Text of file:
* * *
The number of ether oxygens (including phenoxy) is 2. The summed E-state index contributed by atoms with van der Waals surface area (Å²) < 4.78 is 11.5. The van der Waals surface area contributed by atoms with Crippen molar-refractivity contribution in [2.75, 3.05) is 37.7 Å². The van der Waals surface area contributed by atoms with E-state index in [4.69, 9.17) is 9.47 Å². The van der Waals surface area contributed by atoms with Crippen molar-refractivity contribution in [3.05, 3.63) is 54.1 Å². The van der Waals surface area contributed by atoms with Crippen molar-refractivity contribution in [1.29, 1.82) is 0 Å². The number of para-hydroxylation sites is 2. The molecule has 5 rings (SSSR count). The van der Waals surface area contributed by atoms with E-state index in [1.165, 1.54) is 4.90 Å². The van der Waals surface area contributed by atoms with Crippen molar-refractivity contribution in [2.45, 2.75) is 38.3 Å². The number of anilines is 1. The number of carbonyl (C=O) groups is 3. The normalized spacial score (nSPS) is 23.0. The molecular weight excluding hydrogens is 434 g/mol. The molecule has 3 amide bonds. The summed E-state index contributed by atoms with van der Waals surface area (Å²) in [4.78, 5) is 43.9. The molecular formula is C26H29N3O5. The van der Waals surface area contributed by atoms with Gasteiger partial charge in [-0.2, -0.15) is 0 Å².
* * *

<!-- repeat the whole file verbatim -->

The number of ether oxygens (including phenoxy) is 2. The summed E-state index contributed by atoms with van der Waals surface area (Å²) < 4.78 is 11.5. The van der Waals surface area contributed by atoms with Crippen molar-refractivity contribution in [2.75, 3.05) is 37.7 Å². The van der Waals surface area contributed by atoms with E-state index in [4.69, 9.17) is 9.47 Å². The van der Waals surface area contributed by atoms with Crippen molar-refractivity contribution in [3.05, 3.63) is 54.1 Å². The van der Waals surface area contributed by atoms with Crippen molar-refractivity contribution in [1.29, 1.82) is 0 Å². The number of para-hydroxylation sites is 2. The molecule has 5 rings (SSSR count). The van der Waals surface area contributed by atoms with E-state index in [1.165, 1.54) is 4.90 Å². The van der Waals surface area contributed by atoms with Crippen molar-refractivity contribution in [2.45, 2.75) is 38.3 Å². The number of anilines is 1. The number of carbonyl (C=O) groups is 3. The normalized spacial score (nSPS) is 23.0. The molecular weight excluding hydrogens is 434 g/mol. The molecule has 3 amide bonds. The summed E-state index contributed by atoms with van der Waals surface area (Å²) in [4.78, 5) is 43.9. The molecular formula is C26H29N3O5. The van der Waals surface area contributed by atoms with Gasteiger partial charge in [-0.2, -0.15) is 0 Å².